Bike Stuff - Unchained Melody - CycleBlaze

Bike Stuff

Problems & Solutions?

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Bike Stuff

For the first four hundred miles of our trip I didn't think my bike was going to make it.  The first half of every day the gears inside the Alfine Hub sounded and felt like they were going to self-destruct at any moment.  It was not All Fine.  Then, suddenly, it was smooth for the rest of the day.  I thought of everything under the sun as to what was going on and then it dawned on me that the sun was possibly the remedy.  

We were often bringing our bikes inside our air conditioned room every night.  We would start riding around 6AM every morning, trying to beat some of the heat.  We would ride for two or three hours and my hub sounded horrible and felt horrible but often we would stop for iced coffee or something else and my bike would sit in the sun during our break.  When I got back on it often the hub was fine for the rest of the day!  The hub must be needing heat. Perplexing.  My hub was not leaking oil like Andrea's was but then I started wondering if it had ever been filled with any oil at all.  That was a pretty bad thought that I quickly put out of my mind.  It couldn't be.....could it?  I mean, it wouldn't suddenly get better if there was no oil in the hub so there must be oil inside it.  

The noise and grinding feeling continued every morning for many days, weeks. Some days it went on all day long even if the hub had heated up so that theory was going out the window.  There was absolutely nothing that could be done about it where we were.  Even if we were to show it to someone at the best bike repair shop in the region - in Bangkok - that was hundreds of miles away, our final destination ironically, they most likely wouldn't know what to do because it is a closed hub.  It is a hub they probably don't know anything about and would be reluctant to open.  I would be reluctant to have them open it up.  They may not know what to do once it was open.  About the only thing they could see would be if there was indeed oil in it.   Other than that, would they be able to see if something was amiss?  No idea, but certainly a moot point since we were hundreds of miles from Bangkok.  There might be a good bike mechanic in Chiang Mai too, also hundreds of miles away.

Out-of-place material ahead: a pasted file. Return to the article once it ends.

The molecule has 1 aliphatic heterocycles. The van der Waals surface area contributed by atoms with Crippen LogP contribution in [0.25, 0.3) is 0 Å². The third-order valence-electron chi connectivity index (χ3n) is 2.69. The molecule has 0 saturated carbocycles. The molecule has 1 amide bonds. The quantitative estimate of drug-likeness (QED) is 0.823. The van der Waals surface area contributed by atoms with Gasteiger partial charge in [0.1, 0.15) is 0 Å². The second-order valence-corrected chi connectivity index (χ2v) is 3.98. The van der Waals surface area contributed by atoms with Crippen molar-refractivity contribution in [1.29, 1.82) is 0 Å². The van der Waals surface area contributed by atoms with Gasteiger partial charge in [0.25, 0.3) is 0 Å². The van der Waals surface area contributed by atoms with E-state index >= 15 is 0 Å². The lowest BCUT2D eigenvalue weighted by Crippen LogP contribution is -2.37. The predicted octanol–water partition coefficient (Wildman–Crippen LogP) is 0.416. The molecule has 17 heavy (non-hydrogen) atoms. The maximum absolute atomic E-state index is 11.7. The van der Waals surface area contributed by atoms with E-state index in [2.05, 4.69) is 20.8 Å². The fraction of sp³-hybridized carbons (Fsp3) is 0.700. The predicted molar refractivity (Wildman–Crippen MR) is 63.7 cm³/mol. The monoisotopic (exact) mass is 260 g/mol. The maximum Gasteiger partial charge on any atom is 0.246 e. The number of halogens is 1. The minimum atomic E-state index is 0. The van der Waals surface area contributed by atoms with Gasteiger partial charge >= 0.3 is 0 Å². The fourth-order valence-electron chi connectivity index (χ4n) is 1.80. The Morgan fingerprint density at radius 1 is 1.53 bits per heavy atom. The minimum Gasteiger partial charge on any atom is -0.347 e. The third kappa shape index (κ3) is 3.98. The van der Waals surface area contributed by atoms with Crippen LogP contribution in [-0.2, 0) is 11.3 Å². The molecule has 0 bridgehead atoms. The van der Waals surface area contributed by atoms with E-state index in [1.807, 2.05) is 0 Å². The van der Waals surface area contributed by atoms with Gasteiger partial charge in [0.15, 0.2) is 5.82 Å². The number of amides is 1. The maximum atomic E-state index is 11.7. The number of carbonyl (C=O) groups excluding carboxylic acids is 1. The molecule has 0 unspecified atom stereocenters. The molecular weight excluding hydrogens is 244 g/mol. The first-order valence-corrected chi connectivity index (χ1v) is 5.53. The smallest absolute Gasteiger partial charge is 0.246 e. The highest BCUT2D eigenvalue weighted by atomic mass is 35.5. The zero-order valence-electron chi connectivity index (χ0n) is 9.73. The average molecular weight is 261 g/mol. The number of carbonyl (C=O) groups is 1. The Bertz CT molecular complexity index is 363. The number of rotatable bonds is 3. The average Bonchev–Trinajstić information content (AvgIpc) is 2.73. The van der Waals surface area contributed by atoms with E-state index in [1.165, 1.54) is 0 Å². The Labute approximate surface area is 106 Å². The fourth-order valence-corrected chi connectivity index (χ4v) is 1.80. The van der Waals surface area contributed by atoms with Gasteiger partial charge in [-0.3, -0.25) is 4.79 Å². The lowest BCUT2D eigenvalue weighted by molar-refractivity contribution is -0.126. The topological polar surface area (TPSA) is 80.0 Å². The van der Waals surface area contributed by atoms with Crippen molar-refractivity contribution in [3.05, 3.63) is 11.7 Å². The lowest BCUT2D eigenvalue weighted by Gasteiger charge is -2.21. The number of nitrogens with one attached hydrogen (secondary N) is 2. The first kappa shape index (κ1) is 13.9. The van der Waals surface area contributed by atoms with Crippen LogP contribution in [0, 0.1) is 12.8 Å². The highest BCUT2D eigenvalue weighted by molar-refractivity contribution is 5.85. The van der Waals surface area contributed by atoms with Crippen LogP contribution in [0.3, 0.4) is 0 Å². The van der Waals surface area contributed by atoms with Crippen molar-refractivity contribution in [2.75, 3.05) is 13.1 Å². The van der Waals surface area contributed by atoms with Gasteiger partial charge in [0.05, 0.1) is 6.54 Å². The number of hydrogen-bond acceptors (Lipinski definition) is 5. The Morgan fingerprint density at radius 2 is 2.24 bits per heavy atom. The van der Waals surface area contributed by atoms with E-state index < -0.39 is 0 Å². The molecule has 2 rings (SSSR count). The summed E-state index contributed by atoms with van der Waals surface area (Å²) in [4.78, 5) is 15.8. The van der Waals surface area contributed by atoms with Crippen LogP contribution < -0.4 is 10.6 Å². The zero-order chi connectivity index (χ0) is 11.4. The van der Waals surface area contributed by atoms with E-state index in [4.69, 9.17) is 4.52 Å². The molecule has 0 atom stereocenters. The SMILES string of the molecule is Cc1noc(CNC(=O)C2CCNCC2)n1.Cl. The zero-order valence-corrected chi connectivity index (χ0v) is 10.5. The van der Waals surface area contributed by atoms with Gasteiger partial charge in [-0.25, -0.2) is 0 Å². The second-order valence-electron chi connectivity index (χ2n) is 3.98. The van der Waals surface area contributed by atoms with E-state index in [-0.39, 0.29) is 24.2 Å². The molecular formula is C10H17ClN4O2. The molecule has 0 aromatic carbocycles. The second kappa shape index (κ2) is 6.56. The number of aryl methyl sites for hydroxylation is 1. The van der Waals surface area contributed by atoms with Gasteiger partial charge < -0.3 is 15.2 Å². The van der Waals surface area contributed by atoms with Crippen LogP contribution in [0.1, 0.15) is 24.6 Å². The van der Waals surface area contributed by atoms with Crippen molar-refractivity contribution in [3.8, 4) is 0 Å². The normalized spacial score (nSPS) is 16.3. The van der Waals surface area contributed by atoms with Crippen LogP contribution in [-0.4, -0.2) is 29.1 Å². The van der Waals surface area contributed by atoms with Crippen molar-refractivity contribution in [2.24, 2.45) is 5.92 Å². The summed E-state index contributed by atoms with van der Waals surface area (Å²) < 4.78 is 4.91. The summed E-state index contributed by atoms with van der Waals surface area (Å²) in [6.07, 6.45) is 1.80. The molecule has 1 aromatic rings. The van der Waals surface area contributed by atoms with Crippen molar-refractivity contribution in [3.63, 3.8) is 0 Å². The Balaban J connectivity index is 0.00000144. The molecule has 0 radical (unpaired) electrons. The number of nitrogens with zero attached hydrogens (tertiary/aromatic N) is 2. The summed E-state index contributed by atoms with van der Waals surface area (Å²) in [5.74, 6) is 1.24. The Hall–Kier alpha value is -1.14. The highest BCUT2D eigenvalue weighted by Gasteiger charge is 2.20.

I can reinforce what I just stated because we actually did take our bikes to the best bike mechanic in Phnom Penh, Cambodia and he took one look at our hubs and said he wouldn't touch them.  He didn't want to have anything to do with them.  As he walked away he asked, "Why didn't you bring extra oil?"  Interesting question!  Even if we had brought extra oil we wouldn't know how to get it inside the hub nor would we know how much to put in.  Andrea and I still quote him sometimes when we need a laugh.

Such is the quandary when setting out on a brand new bike with a gear system no one is familiar with over here.  So, I started thinking that if the thing seized up and quit all I could do would be to contact Bike Friday to send me a new hub but that would require me being in a big city, (like Bangkok), with a bike shop capable of replacing the broken hub with the new one. I certainly wouldn't be able to do it.  I've never even removed a spoke!   

If I had put a hundred miles on the bike before we left on our trip I would have been aware of the problem and I would have driven down to Bike Friday in Eugene, Oregon and demanded a new one.  Ridiculous to have such a problem since it was brand new.  Obviously it was defective.  

But I was too busy getting ready for the trip to go for several long rides on my new bike.  My fault.  It's hard when you are closing up a house for months on end, getting the house and yard ready for any foreseeable winter problem before a three month trip.  There were a thousand things to prepare for not to mention the other thousand things to get ready for on the trip itself.  And there were a flurry of doctor appointments getting my body ready for a long time away.  All of this went well but it was a lot to do for weeks before our trip began.  I had no time to actually ride my new bike.  I figured it was new, what could go wrong!